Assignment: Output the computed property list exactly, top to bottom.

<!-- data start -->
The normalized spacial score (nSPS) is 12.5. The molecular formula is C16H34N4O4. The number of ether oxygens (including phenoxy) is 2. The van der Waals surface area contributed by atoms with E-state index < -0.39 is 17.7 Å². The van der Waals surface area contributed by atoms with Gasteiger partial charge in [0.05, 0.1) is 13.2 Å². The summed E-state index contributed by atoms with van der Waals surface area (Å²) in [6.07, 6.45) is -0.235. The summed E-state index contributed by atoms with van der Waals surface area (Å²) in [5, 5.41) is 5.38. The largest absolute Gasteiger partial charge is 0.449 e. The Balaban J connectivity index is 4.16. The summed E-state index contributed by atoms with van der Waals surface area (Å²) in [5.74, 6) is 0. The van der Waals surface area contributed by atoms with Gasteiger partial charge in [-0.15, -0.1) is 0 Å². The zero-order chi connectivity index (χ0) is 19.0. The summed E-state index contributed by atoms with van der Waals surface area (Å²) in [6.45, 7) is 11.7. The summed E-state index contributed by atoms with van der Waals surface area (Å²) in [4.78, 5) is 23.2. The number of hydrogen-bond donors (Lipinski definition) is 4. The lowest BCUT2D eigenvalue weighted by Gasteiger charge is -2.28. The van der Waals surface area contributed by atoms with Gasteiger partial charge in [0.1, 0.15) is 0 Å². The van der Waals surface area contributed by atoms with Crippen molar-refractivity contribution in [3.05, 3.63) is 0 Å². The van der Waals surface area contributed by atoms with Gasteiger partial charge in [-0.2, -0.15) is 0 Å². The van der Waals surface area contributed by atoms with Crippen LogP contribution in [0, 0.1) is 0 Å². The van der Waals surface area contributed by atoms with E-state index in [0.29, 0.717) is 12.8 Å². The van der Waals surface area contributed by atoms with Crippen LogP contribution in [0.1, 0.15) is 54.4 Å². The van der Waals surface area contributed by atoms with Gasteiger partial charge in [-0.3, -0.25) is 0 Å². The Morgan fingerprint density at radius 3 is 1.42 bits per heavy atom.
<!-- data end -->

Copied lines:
The normalized spacial score (nSPS) is 12.5. The molecular formula is C16H34N4O4. The number of ether oxygens (including phenoxy) is 2. The van der Waals surface area contributed by atoms with E-state index < -0.39 is 17.7 Å². The van der Waals surface area contributed by atoms with Gasteiger partial charge in [0.05, 0.1) is 13.2 Å². The summed E-state index contributed by atoms with van der Waals surface area (Å²) in [6.07, 6.45) is -0.235. The summed E-state index contributed by atoms with van der Waals surface area (Å²) in [5, 5.41) is 5.38. The largest absolute Gasteiger partial charge is 0.449 e. The Balaban J connectivity index is 4.16. The summed E-state index contributed by atoms with van der Waals surface area (Å²) in [5.74, 6) is 0. The van der Waals surface area contributed by atoms with Gasteiger partial charge in [-0.15, -0.1) is 0 Å². The zero-order chi connectivity index (χ0) is 19.0. The summed E-state index contributed by atoms with van der Waals surface area (Å²) in [6.45, 7) is 11.7. The summed E-state index contributed by atoms with van der Waals surface area (Å²) in [4.78, 5) is 23.2. The number of hydrogen-bond donors (Lipinski definition) is 4. The lowest BCUT2D eigenvalue weighted by Gasteiger charge is -2.28. The van der Waals surface area contributed by atoms with Gasteiger partial charge in [0.1, 0.15) is 0 Å². The van der Waals surface area contributed by atoms with Crippen molar-refractivity contribution in [3.05, 3.63) is 0 Å². The van der Waals surface area contributed by atoms with Gasteiger partial charge in [-0.2, -0.15) is 0 Å². The van der Waals surface area contributed by atoms with Crippen LogP contribution in [0, 0.1) is 0 Å². The van der Waals surface area contributed by atoms with E-state index in [0.29, 0.717) is 12.8 Å². The van der Waals surface area contributed by atoms with Crippen LogP contribution in [0.1, 0.15) is 54.4 Å². The van der Waals surface area contributed by atoms with Gasteiger partial charge in [-0.3, -0.25) is 0 Å². The Morgan fingerprint density at radius 3 is 1.42 bits per heavy atom.